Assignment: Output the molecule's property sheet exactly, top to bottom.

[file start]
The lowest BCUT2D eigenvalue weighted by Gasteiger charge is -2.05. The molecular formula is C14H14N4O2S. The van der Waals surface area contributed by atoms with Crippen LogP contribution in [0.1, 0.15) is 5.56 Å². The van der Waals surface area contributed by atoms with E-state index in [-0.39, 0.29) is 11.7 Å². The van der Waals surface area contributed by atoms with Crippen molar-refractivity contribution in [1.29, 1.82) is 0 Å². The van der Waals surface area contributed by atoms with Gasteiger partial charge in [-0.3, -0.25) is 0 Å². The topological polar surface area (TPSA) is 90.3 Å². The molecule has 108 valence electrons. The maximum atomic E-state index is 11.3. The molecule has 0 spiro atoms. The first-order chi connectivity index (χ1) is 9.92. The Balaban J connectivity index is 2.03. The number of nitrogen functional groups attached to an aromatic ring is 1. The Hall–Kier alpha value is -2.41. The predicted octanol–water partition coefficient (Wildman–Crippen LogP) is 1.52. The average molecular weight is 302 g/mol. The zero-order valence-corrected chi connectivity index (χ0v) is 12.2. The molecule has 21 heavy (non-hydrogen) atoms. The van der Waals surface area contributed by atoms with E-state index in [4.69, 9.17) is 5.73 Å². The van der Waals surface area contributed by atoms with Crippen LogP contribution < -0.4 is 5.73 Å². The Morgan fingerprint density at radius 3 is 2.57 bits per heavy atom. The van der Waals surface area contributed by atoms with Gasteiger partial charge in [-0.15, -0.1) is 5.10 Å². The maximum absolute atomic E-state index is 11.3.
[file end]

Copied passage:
The lowest BCUT2D eigenvalue weighted by Gasteiger charge is -2.05. The molecular formula is C14H14N4O2S. The van der Waals surface area contributed by atoms with Crippen LogP contribution in [0.1, 0.15) is 5.56 Å². The van der Waals surface area contributed by atoms with E-state index in [-0.39, 0.29) is 11.7 Å². The van der Waals surface area contributed by atoms with Crippen molar-refractivity contribution in [1.29, 1.82) is 0 Å². The van der Waals surface area contributed by atoms with Gasteiger partial charge in [-0.3, -0.25) is 0 Å². The topological polar surface area (TPSA) is 90.3 Å². The molecule has 108 valence electrons. The maximum atomic E-state index is 11.3. The molecule has 0 spiro atoms. The first-order chi connectivity index (χ1) is 9.92. The Balaban J connectivity index is 2.03. The number of nitrogen functional groups attached to an aromatic ring is 1. The Hall–Kier alpha value is -2.41. The predicted octanol–water partition coefficient (Wildman–Crippen LogP) is 1.52. The average molecular weight is 302 g/mol. The zero-order valence-corrected chi connectivity index (χ0v) is 12.2. The molecule has 21 heavy (non-hydrogen) atoms. The van der Waals surface area contributed by atoms with E-state index in [4.69, 9.17) is 5.73 Å². The van der Waals surface area contributed by atoms with Crippen LogP contribution < -0.4 is 5.73 Å². The Morgan fingerprint density at radius 3 is 2.57 bits per heavy atom. The van der Waals surface area contributed by atoms with Gasteiger partial charge in [-0.15, -0.1) is 5.10 Å². The maximum absolute atomic E-state index is 11.3.